For more information on the Mothers Circle, visit www.themotherscircle.org, or call the national Mothers Circle coordinator, Ruth Decalo, at (888) 205-7373.
in to Jewish Brunch With the JT Bunch on WMLB AM-1690 on Sunday, Feb.
4, to hear a panel discussion with Auer, Macksoud, Maser and Rabbi
NEWS: Non-Jewish Moms Share Lessons
Marcy J. Levinson Staff Writer
families in which a non-Jewish woman raises Jewish children must
confront plenty of tough questions. The Mothers Circle helps provide
The group is an Atlanta project of the Jewish
Outreach Institute in New York to help ensure Jewish continuity. The
rabbi emeritus of The Temple, Alvin Sugarman, is a guide for the group
and, according to some members, a friend to turn to.
several veterans of the circle will discuss the challenges of raising
Jewish children when you're not Jewish at a community forum Monday,
Feb. 12, at 7 p.m. at the Jewish Federation North Metro Campus in
The first Mothers Circle pilot program began in
Atlanta about three years ago. Early participant Abi Auer said it
provided invaluable knowledge.
The nine-month course "really
taught you the nuts and bolts about how to go about parenting a child
in Judaism when you are not Jewish yourself," she said. "The most
interesting thing, and the most lasting thing, has been the
relationships I made during that course. We all keep up on e-mail."
Maser has been friends with Mary Ellen Macksoud, another member of the
Mothers Circle, for about five years. They bonded as non-Jews raising
Jewish children before the program existed.
Maser said that although she was raised an Episcopalian, she feels drawn to Judaism.
husband and I both love to study Judaism. My circle of friends has
grown from these classes that we have taken, and we stay close. We do
Shabbat dinners at each other's houses. Here we are, the non-Jews,
putting together these great seders," Maser said.
Rabbi Sugarman said he offers support and open dialogue for those raising Jewish children in interfaith marriages.
hope I offer, first and foremost, support for what they are doing. Here
you have a situation where one partner is Jewish, one is not Jewish. I
hope I bring support to their endeavor and an unbelievable - if I can
be so bold as to speak on from my perspective on behalf of the Jewish
community - the deepest debt of gratitude for what you are doing," he
said. "Hitler wanted a world without Jews, and if the Jewish community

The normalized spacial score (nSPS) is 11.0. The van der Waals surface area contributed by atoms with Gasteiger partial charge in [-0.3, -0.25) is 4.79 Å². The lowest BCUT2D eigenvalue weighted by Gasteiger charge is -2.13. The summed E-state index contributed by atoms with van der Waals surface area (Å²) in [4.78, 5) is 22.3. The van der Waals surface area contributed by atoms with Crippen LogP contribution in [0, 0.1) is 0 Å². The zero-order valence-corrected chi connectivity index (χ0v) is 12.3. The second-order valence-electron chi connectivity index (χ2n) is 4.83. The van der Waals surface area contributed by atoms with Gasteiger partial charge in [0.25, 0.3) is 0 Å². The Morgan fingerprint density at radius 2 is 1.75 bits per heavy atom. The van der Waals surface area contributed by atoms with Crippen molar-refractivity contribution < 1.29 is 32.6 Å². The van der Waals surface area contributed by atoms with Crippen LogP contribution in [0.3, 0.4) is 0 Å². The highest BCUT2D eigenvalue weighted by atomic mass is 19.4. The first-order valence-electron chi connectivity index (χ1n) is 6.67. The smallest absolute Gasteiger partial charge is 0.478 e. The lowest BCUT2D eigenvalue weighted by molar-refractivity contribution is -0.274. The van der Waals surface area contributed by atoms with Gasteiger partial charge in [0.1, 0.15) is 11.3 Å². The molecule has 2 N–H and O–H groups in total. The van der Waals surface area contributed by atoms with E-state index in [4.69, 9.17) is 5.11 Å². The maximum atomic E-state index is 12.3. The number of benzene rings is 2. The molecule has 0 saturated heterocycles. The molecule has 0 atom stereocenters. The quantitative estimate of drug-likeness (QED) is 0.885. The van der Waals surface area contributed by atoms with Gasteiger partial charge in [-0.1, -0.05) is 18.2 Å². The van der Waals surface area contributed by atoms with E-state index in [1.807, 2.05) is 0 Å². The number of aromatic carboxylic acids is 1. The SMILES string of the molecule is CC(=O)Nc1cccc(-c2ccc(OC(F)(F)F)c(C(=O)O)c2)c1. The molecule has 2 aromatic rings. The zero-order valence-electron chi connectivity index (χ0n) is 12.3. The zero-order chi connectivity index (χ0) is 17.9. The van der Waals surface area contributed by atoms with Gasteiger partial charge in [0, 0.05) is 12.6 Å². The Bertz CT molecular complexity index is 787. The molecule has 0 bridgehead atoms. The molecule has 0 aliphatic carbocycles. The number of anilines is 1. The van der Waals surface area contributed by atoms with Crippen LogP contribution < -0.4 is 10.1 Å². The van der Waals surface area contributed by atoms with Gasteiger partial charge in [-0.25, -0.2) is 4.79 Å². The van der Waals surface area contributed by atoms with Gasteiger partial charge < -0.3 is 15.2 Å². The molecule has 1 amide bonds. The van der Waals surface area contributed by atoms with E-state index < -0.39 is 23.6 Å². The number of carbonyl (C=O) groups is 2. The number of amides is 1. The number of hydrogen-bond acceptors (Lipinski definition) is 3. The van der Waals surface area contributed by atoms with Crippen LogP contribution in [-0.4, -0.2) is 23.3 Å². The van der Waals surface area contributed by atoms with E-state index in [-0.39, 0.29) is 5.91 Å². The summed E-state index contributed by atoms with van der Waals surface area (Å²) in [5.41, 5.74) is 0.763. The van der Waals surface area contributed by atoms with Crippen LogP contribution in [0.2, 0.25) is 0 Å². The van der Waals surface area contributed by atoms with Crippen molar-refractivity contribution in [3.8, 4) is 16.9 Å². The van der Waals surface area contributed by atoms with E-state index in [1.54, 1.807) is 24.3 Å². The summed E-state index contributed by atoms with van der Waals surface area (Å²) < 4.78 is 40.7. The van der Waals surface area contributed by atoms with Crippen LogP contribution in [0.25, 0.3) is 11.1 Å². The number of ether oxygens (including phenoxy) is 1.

disappears, then Hitler's won a posthumous victory. But what these
young women and others are doing is making sure that does not happen."
of the first steps to making an interfaith marriage with kids work, the
rabbi said, is opening up the lines of communication to discuss
religious issues. He said couples should seek out groups such as the
Mothers Circle for support, education and the chance to spend time with
others in similar situations.
He said the most important issue is the respect of each partner for the other's religion.
of conversion can become stress factors in marriages. Rabbi Sugarman
said the Mothers Circle allows couples to address such questions early.
raised Roman Catholic, has been married for 20 years. She said she has
taken inventory of her devotion to Judaism and is considering
conversion. She said it is a deeply personal decision that she came to
on her own accord.
Other issues the Mothers Circle addresses
include Christmas trees, secular and religious holidays, and how the
non-Jewish spouse gives up a part of her upbringing and memories to
create a new set of memories with her husband and children.
who is involved in the Mothers Circle has made a sacrifice to give up
some of those things we were raised with," Auer said. "I think
everybody has made some sacrifice. There are some childhood memories
that you will not share with your children, but we focus on the
positive things, developing new memories with our current families, and
that's really what the group is about. And you don't know what you
don't know when you are raising Jewish children and you weren't raised
Jewish yourself. Work on developing those new memories."
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